For a brief stint, progressives followed President Obama’s line in repeating the ethic of equality. This idea should be compelling, but like scissors cutting paper in Rock, Paper, Scissors, “equality” is often no match for the far stronger sentiments evoked by “freedom”. This paper-thin concept that we should live a more egalitarian life is not something most people care about. Besides being fraught with the historically anathema association to communism, equality is more of a communitarian idea. If someone else getting more means that I lose some, why should I give that up? People are not persuaded by the idea of less for themselves; they are stirred by the possibility of more for themselves.

What should really be put forward is something along the line of fairness. If progressives can argue for fairness for specific groups or, especially, tailor this idea to individuals, I think they would be more successful. Framing an argument is important. Just as people are grabbed by headlines, the thesis and tone of an argument are what will stick in people’s minds more effectively than slews of statistics. This is not to say that arguments–both written and spoken–should skimp on content. I am instead promoting the idea that a measured, but consistent approach be taken when presenting issues of concern.

The idea of paycheck fairness is difficult to argue against. The main argument I heard by those against passing concrete legislation that sought to make it more difficult to discriminate against women in the workplace was that it simply wasn’t happening. That is a negation of the premise, but not an outright rebuttal.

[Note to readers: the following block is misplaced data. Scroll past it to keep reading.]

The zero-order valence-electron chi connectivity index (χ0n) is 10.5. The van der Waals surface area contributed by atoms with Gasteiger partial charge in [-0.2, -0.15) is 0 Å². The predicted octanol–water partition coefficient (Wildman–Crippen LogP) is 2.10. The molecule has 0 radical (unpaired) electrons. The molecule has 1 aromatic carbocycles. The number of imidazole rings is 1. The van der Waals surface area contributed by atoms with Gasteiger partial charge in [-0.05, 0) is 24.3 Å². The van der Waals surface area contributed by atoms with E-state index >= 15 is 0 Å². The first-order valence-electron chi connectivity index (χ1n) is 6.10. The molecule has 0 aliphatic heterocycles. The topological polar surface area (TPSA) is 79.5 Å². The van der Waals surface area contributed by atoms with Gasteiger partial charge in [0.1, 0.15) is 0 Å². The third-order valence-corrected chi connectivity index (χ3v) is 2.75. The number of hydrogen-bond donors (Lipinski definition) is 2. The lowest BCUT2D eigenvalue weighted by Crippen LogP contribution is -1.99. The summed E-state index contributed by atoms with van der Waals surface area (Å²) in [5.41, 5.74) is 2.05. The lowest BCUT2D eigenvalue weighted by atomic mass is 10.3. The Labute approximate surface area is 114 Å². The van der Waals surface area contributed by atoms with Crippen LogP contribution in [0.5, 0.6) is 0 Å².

If hot button issues like climate change and immigration are proving difficult to advance on, try changing tactics. There are always going to be ideological differences and “bridging the divide” is much easier said than done. It only serves to exacerbate the wound when you either aren’t really trying or have lost the argument before you’ve even started.

The Hobby Lobby and Citizens United decisions aren’t fair to most people, plain and simple. Even if we accept the premise that the rights of a few (those in charge of companies) are being impeded, what about the millions of workers and millions of voters impacted by such decisions? What laws like this state is that those who have money and power are worth more than the vast majority who have less. If you own a company or you have lots of money and friends in high places, you are legally entitled to a greater say in the workings of what is supposed to be a democratic country. The rights of a few (whose rights I would contend are not really being infringed) bump up against the rights of the much less powerful many. This is a corporatocracy that caters to vested, ideological (and often very misinformed) beliefs that simply is not fair.

Show people why THEIR rights are being restricted. Be FOR something instead of solely against something. Live up to your name, progressives, and be truly progressive. Maybe then we’d have a slightly better shot at mobilizing people. People want to do what’s in their interest. I believe that people would rather get something for themselves than hurt others. As long as politics operate in a zero-sum fashion (which they don’t have to, but they tend to), make people want to win. That is almost always more persuasive than making the other side lose.